The one exhibiting aggressive behavior generally is motivated by one of two factors; either the aspiration for a perceived reward or simply an act of hostility. Countless studies have shown that, statistically speaking, adolescent and young adult criminal/antisocial behaviors are clearly offshoots of childhood aggressive behavior. Further, the more aggressive the child is, the more likely that child is to develop into a more aggressive adult prone to criminality (Huesmann & Eron, 1992, p. 138). Huesmann (1992) states in his research that the behavior if gone unimpeded by either a parental figure or social/environmental correction, that child will most likely accept the behavior as a way of life, metastasizing into increased dysfunctional behaviors. Other research has shown that most children have used physical aggression as early as infancy, and generally, will learn to use substitute behaviors in the following years before they enter formal schooling. It has been concluded that toddlers learn to control the use of aggression during the preschool years however, those who do not, seem to be at highest risk of serious violent behavior during adolescence and adulthood (Tremblay, et al., 2004).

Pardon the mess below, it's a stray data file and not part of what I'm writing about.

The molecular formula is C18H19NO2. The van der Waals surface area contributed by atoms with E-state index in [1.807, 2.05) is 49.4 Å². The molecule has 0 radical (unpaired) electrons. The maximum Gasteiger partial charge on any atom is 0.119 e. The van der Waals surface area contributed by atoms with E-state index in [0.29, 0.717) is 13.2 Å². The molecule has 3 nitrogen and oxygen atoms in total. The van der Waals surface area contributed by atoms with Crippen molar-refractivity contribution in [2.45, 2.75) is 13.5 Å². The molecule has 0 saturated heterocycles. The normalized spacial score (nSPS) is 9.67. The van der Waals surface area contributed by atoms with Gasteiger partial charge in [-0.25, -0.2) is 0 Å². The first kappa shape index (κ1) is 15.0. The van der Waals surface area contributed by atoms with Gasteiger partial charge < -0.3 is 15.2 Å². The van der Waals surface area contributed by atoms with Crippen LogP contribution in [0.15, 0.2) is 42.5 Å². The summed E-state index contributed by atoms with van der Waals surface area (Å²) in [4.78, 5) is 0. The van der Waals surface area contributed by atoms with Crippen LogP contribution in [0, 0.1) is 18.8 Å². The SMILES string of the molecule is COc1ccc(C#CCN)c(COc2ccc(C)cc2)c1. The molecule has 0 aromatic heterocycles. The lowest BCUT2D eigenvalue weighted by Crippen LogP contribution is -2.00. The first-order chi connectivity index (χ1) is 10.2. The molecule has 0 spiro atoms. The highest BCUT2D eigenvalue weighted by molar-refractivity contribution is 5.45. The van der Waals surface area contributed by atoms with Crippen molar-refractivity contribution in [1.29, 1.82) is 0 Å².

One proposal to address juvenile behavioral issues arising from negative parental conduct is to have a streamlined organization of professionals tasked with identifying juveniles who display delinquent behavior and mitigating it before more serious behaviors are exhibited requiring police or criminal court involvement. The proposed organization with be comprised of individuals already employed from various agencies all dealing with juveniles. Think of the organization as a “task force” in the sense that the individuals who make up the team come from different agencies brought together to accomplish a common goal; in this case the handling of juvenile offenders. The importance of the designation will be explained later in this proposal.